After six years of bringing retailers into line, with what most agree has been a good degree of success, Groceries Code Adjudicator Christine Tacon dropped a bombshell today when she revealed plans for her swansong year.
It wasn’t the confirmation that Tacon is stepping down next June that was the surprise, especially given the way she has been unfairly harangued by MPs of late. It was the way she intends to spend her last 12 months in the office before some brave soul tries to follow in her footsteps.
Instead of today’s league table of suppliers being accompanied by the usual list of key issues Tacon would be setting out to tackle, there came the announcement that the Adjudicator wants to give retailers power over policing themselves.
Granted, her plan is not quite pure self-regulation, as it’s expected a new Adjudicator will be appointed next year – though, as Tacon herself suggested today, it’s questionable who would want the job given the flak she’s had from the likes of the BEIS Committee. But if Tacon has her way by then, systems will be in place at all of the 12 retailers she polices. These will, in effect, put them in charge of their own governance of GSCOP.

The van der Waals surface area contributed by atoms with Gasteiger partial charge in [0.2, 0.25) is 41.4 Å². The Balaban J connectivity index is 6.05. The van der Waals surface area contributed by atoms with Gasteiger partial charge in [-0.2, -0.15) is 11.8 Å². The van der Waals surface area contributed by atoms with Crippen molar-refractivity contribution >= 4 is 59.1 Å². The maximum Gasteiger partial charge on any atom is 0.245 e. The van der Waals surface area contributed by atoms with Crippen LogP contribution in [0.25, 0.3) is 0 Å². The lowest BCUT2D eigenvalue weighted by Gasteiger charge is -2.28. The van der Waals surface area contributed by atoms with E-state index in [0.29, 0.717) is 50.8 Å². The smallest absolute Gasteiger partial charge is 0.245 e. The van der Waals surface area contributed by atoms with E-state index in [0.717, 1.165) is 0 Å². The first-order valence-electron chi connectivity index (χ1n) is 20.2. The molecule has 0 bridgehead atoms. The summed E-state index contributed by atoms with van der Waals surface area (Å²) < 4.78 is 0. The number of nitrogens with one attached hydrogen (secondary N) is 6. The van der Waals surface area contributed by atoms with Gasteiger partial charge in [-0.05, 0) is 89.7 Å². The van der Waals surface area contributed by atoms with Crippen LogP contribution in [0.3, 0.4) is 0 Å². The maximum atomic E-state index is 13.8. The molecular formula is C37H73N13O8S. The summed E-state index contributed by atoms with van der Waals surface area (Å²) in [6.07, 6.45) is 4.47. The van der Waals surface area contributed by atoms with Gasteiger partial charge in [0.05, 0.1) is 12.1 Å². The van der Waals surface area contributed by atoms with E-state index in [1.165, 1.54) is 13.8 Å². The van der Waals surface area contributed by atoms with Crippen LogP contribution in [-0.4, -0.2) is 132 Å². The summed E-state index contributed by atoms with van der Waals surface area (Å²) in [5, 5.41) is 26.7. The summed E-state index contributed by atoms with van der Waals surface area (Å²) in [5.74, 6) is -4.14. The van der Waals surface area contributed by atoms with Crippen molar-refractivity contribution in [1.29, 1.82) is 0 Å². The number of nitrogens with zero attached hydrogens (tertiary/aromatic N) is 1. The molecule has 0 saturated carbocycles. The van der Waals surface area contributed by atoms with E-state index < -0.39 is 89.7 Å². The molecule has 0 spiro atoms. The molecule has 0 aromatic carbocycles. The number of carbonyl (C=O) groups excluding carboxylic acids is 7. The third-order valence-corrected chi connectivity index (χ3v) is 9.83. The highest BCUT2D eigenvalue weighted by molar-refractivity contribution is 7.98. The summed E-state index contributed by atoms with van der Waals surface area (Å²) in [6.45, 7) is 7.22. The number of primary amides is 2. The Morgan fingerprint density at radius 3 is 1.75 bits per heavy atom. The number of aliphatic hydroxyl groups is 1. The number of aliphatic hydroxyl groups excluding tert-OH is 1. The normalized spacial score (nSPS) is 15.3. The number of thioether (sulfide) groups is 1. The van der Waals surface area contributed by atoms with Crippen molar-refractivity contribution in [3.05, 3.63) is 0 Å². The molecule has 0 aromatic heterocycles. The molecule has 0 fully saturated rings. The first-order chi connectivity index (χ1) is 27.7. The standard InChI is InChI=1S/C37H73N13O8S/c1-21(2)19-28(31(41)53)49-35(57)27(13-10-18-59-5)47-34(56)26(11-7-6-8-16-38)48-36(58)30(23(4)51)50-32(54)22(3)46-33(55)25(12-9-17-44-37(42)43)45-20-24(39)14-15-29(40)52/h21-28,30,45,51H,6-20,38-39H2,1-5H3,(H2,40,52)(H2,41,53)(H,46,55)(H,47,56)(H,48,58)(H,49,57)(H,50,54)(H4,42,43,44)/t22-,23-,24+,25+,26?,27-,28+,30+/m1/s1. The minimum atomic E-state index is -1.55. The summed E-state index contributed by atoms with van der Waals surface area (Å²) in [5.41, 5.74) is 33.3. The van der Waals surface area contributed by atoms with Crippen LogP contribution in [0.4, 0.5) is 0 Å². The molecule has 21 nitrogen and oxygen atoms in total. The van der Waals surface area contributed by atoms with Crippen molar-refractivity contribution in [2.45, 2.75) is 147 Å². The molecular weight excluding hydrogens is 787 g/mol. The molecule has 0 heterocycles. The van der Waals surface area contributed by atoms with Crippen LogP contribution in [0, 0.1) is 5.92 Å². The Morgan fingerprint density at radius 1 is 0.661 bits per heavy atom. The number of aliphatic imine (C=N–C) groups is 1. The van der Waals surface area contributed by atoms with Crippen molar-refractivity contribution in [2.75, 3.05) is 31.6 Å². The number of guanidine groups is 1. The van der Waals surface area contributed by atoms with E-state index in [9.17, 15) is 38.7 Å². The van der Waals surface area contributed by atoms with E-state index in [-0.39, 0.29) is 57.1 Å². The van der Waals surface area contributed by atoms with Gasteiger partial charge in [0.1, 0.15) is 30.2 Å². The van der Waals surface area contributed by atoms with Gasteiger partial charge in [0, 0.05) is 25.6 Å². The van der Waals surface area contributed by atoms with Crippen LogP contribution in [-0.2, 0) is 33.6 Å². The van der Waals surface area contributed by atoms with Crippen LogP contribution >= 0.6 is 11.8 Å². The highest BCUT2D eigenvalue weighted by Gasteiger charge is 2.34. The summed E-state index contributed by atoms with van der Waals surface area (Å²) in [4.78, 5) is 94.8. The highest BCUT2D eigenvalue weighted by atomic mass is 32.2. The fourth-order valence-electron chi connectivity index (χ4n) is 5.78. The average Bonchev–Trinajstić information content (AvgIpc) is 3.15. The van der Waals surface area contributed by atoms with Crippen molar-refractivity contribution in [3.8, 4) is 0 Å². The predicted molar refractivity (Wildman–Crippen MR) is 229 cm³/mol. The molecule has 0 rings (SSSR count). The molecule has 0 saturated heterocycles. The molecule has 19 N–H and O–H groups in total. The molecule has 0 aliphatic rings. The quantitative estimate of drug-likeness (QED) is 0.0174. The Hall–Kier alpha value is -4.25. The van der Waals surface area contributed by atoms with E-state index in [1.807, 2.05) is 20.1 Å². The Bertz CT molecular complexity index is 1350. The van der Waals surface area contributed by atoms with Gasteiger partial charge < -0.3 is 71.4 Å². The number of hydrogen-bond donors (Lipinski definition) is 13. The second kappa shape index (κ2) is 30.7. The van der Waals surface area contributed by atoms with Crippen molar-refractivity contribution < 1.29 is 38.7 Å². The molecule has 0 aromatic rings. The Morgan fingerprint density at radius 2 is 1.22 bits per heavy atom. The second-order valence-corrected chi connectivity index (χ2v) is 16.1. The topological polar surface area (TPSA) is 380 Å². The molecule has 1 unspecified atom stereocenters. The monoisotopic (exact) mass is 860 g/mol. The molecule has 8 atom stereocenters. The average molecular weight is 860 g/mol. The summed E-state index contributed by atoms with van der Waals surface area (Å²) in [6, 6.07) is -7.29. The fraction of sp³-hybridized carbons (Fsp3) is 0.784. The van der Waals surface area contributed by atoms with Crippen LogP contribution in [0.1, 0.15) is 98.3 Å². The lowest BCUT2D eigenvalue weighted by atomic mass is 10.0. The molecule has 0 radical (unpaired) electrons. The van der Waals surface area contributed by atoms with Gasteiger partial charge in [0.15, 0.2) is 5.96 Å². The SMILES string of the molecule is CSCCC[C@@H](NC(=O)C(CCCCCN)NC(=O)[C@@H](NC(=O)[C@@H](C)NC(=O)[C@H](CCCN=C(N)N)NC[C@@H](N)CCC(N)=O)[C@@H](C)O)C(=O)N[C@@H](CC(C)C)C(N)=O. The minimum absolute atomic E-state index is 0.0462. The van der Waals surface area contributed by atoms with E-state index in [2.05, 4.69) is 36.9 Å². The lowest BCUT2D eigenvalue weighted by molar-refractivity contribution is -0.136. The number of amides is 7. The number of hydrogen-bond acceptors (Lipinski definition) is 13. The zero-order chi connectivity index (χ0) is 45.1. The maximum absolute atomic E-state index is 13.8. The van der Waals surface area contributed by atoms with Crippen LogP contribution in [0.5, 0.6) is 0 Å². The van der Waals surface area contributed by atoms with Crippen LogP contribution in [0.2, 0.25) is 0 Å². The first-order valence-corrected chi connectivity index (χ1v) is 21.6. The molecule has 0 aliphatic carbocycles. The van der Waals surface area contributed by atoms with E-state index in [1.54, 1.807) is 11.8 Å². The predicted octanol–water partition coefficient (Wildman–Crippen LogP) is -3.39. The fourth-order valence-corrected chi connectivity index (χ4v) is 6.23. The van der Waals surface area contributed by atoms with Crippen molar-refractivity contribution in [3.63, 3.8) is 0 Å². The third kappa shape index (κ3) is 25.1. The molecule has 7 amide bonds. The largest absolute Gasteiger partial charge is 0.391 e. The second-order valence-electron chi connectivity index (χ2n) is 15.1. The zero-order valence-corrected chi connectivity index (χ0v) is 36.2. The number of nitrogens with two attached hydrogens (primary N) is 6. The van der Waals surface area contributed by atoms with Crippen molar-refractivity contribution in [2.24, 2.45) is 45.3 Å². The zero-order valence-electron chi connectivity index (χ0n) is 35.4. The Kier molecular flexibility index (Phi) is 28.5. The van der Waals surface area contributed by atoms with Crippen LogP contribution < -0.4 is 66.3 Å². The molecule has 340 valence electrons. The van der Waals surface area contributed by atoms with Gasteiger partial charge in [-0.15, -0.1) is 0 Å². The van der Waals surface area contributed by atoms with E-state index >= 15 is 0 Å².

Tacon argues that, as today’s league table of retailer behaviour shows, she has pretty much nothing else left to do, such has been the improvement across the board from supermarkets since she took up the reins.
So there will be no more ongoing probes into supplier hates such as forecasting, delays in payment, or drop and drive. Instead, Tacon will make it her final mission to make sure all the retailers in her league table, from top-of-the-league fixture Aldi to relegation certainties B&M, have model systems in place to ensure their own exemplary conduct.
Self-regulation would have been music to the ears of retailers back when the Adjudicator’s role was first envisaged, instead of being confronted with a dogged character such as Tacon, albeit hamstrung by the limitations of her government backing.
Yet suppliers have long memories and the thought of those kindly supermarkets stepping up to take charge of areas such as audits, GSCOP training and legal functions will surely send shivers down their spines.
“If you speak to suppliers they will always say don’t take the policeman away,” says Tacon, and that is something of an understatement.
Detective superintendent Tacon will leave an impressive track record, even if she has not actually brought any retailer to book (at least with a fine) and it will be interesting to see where she ends up next. Yet her legacy will be somewhat tarnished if progress on retailer behaviour is allowed to stagnate or, worse still, go back to those dark days suppliers remember all too well.